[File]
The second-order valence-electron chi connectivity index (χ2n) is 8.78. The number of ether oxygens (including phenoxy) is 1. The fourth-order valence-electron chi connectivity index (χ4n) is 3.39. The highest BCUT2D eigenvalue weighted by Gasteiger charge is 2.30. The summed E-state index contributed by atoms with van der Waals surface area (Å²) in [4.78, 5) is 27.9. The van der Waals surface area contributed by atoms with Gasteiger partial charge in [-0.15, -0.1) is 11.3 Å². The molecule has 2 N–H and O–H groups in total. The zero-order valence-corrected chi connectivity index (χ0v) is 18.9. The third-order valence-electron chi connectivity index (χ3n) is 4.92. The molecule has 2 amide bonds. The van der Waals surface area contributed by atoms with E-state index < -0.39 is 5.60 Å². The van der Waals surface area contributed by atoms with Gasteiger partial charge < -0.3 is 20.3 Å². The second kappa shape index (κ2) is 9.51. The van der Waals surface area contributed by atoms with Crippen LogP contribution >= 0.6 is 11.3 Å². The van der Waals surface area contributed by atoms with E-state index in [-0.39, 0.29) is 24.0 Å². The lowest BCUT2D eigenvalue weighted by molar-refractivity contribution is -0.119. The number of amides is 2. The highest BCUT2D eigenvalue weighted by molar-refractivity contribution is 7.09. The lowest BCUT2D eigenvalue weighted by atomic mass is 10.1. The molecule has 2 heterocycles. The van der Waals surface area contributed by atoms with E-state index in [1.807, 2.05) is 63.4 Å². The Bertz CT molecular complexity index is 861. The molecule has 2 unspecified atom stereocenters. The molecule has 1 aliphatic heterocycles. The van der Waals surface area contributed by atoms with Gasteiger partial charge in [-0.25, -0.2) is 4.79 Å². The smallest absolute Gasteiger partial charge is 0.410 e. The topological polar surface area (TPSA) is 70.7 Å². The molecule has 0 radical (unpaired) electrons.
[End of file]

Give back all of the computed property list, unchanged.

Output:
The second-order valence-electron chi connectivity index (χ2n) is 8.78. The number of ether oxygens (including phenoxy) is 1. The fourth-order valence-electron chi connectivity index (χ4n) is 3.39. The highest BCUT2D eigenvalue weighted by Gasteiger charge is 2.30. The summed E-state index contributed by atoms with van der Waals surface area (Å²) in [4.78, 5) is 27.9. The van der Waals surface area contributed by atoms with Gasteiger partial charge in [-0.15, -0.1) is 11.3 Å². The molecule has 2 N–H and O–H groups in total. The zero-order valence-corrected chi connectivity index (χ0v) is 18.9. The third-order valence-electron chi connectivity index (χ3n) is 4.92. The molecule has 2 amide bonds. The van der Waals surface area contributed by atoms with E-state index < -0.39 is 5.60 Å². The van der Waals surface area contributed by atoms with Gasteiger partial charge < -0.3 is 20.3 Å². The second kappa shape index (κ2) is 9.51. The van der Waals surface area contributed by atoms with Crippen LogP contribution >= 0.6 is 11.3 Å². The van der Waals surface area contributed by atoms with E-state index in [-0.39, 0.29) is 24.0 Å². The lowest BCUT2D eigenvalue weighted by molar-refractivity contribution is -0.119. The number of amides is 2. The highest BCUT2D eigenvalue weighted by molar-refractivity contribution is 7.09. The lowest BCUT2D eigenvalue weighted by atomic mass is 10.1. The molecule has 2 heterocycles. The van der Waals surface area contributed by atoms with E-state index in [1.807, 2.05) is 63.4 Å². The Bertz CT molecular complexity index is 861. The molecule has 2 unspecified atom stereocenters. The molecule has 1 aliphatic heterocycles. The van der Waals surface area contributed by atoms with Gasteiger partial charge in [-0.25, -0.2) is 4.79 Å². The smallest absolute Gasteiger partial charge is 0.410 e. The topological polar surface area (TPSA) is 70.7 Å². The molecule has 0 radical (unpaired) electrons.